It’s getting crowded: with roughly 100 startup accelerators across Europe, how many are enough?
our count, there are approximately 100 startup accelerators operating
across Europe today, with presently close to 140 active programs. Are
there too many accelerators in Europe – or not enough?
up a map of Europe on the wall. Throw a dart at it. If you’ve
managed to hit land, chances are pretty high that you’ve hit upon a
region where there’s an active startup business accelerator.
wit, there’s an ever-growing number of seed acceleration programs
popping up across Europe, to the extent where it’s getting
difficult to keep track of all of them. In fact, even doing a
headcount is a challenge.
doesn’t help that there are different types of business
accelerators, and even the definition of an ‘accelerator’ isn’t
set in stone. We gave it a shot anyway, and wonder out loud whether
there’s an over-abundance of startup accelerators operating in
Europe today – or vice versa.
Combinator blazed a trail that has been walked by many, including in
the first of its kind when it started in March 2005, and its success
has inspired many to follow into its footsteps, often by outright
copying its modi
case we’ve lost you there: we’ve listed about 70 active startup
accelerators above, and by our count, that’s not even close to the
total number of accelerators operating in Europe today.
things first: what makes an accelerator?
accelerators are a relatively new, ‘modern’ breed of for-profit
business incubators, which typically attract small teams through an
open application process and provide a select number of fledgling
technology companies with seed funding, mentoring, training and more,
for a limited time.
anyone with an idea can theoretically apply to an accelerator, the
chances of actually getting in are very slim indeed: U.S.-based
accelerators like Y Combinator and TechStars boast application
acceptance rates between 1 percent and 3 percent.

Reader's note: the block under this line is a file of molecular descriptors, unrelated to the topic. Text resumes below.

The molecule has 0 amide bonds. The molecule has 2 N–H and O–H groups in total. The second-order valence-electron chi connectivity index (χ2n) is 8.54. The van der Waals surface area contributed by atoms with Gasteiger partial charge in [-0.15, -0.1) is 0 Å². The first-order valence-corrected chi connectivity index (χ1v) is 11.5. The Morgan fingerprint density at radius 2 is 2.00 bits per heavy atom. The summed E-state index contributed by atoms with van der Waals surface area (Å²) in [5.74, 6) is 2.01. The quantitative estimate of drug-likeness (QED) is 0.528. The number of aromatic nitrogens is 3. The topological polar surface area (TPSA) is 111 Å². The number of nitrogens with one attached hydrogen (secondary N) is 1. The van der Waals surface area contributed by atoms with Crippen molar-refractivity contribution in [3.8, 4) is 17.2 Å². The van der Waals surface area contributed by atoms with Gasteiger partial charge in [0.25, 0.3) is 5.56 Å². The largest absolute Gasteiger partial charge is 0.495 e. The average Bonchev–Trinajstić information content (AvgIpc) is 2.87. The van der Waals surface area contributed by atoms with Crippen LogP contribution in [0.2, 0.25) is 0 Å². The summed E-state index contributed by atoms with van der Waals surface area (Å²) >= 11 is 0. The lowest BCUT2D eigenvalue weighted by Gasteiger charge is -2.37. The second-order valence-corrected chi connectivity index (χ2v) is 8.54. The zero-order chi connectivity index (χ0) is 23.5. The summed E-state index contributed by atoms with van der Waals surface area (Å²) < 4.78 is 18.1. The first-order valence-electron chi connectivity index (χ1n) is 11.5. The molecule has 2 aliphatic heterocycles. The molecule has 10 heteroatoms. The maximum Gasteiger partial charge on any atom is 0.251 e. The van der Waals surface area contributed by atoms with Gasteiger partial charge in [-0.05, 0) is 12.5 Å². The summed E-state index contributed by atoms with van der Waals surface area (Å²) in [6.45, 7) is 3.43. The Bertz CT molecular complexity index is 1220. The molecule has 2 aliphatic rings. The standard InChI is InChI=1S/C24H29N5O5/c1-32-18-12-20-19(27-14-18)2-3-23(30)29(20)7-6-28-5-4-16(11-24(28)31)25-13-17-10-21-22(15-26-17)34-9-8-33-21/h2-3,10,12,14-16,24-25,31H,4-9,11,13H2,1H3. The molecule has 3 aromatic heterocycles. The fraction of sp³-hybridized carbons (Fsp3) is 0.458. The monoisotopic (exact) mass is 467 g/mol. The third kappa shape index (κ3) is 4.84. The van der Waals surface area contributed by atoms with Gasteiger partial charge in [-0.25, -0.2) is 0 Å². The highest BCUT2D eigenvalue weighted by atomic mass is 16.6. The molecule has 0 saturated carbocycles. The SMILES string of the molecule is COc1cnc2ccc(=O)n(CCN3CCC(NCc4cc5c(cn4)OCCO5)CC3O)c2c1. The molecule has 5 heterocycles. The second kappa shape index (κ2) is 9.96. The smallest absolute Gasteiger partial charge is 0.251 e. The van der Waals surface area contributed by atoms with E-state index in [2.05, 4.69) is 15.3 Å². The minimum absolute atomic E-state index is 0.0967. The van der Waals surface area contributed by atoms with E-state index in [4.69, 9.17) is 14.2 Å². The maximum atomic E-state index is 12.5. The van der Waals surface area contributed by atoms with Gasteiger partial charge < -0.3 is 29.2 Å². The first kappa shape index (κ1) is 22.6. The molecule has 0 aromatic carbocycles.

a program lasts about 3 months, though some accelerators’ programs
run longer, up to 6 months and even a full year for some. Your
average accelerator doesn’t charge for the privilege, but takes an
equity stake in participating startups, typically between 6 and 12
‘graduating’, startups are supposed to have used the capital,
mentorship and feedback to gradually evolve into a viable business,
or at least to a point where the team is able to convince more
deep-pocketed investors to make a bet on them.
keeping track, anyway?
take a look at the available resources out there to get an idea of
how many active startup accelerators currently operate in Europe.
March 2012, there was a noteworthy attempt to
create a comprehensive list of European accelerator programs
which grew out of an eponymous NESTA
the year before – but it hasn’t been actively maintained, and
thus no longer gives us a full picture of just how many startup
accelerators there are in Europe.
helpful but waning resource is Seed-DB,
founded by Jed Christiansen, a member of Google’s EMEA Channel
Sales team in London. Much like Startup Factories, Seed-DB offers a
great but hardly complete overview
and efforts to keep it up-to-date seem to have dwindled in recent
times. In an email conversation, Christiansen tells me that this
boils down to how
one defines an
accelerator, but we think the Seed-DB list is missing out on quite a
few programs in Europe either way.
this year, the European Commission set up a Startup
Europe Accelerator Assembly in